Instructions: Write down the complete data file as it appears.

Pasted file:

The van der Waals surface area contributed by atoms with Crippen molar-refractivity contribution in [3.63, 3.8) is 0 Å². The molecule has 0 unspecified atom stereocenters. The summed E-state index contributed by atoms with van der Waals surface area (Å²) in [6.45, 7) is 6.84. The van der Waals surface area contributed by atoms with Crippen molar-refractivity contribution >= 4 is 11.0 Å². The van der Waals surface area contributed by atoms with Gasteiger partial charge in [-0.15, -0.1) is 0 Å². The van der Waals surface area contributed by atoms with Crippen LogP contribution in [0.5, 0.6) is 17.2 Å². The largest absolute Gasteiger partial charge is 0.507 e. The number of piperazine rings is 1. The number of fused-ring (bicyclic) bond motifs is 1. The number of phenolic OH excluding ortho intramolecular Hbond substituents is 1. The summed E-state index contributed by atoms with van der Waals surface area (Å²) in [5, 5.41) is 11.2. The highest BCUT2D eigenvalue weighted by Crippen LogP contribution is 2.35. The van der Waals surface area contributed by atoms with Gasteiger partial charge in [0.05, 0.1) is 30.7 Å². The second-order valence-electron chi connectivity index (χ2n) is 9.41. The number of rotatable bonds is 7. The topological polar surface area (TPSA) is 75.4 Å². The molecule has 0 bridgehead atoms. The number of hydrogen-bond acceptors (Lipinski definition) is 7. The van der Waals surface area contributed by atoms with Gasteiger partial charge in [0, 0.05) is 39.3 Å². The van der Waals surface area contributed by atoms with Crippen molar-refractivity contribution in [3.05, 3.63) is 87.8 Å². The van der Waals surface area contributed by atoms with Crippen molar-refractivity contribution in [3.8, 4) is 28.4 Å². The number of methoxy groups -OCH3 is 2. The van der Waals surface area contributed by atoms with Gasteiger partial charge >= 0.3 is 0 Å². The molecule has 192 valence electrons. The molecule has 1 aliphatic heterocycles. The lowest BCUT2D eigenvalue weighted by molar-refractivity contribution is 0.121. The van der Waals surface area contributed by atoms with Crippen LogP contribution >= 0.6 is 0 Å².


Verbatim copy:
The van der Waals surface area contributed by atoms with Crippen molar-refractivity contribution in [3.63, 3.8) is 0 Å². The molecule has 0 unspecified atom stereocenters. The summed E-state index contributed by atoms with van der Waals surface area (Å²) in [6.45, 7) is 6.84. The van der Waals surface area contributed by atoms with Crippen molar-refractivity contribution >= 4 is 11.0 Å². The van der Waals surface area contributed by atoms with Gasteiger partial charge in [-0.15, -0.1) is 0 Å². The van der Waals surface area contributed by atoms with Crippen LogP contribution in [0.5, 0.6) is 17.2 Å². The largest absolute Gasteiger partial charge is 0.507 e. The number of piperazine rings is 1. The number of fused-ring (bicyclic) bond motifs is 1. The number of phenolic OH excluding ortho intramolecular Hbond substituents is 1. The summed E-state index contributed by atoms with van der Waals surface area (Å²) in [5, 5.41) is 11.2. The highest BCUT2D eigenvalue weighted by Crippen LogP contribution is 2.35. The van der Waals surface area contributed by atoms with Gasteiger partial charge in [0.05, 0.1) is 30.7 Å². The second-order valence-electron chi connectivity index (χ2n) is 9.41. The number of rotatable bonds is 7. The topological polar surface area (TPSA) is 75.4 Å². The molecule has 0 bridgehead atoms. The number of hydrogen-bond acceptors (Lipinski definition) is 7. The van der Waals surface area contributed by atoms with Gasteiger partial charge in [0, 0.05) is 39.3 Å². The van der Waals surface area contributed by atoms with Crippen molar-refractivity contribution in [3.05, 3.63) is 87.8 Å². The van der Waals surface area contributed by atoms with Crippen molar-refractivity contribution in [3.8, 4) is 28.4 Å². The number of methoxy groups -OCH3 is 2. The van der Waals surface area contributed by atoms with Gasteiger partial charge >= 0.3 is 0 Å². The molecule has 192 valence electrons. The molecule has 1 aliphatic heterocycles. The lowest BCUT2D eigenvalue weighted by molar-refractivity contribution is 0.121. The van der Waals surface area contributed by atoms with Crippen LogP contribution >= 0.6 is 0 Å².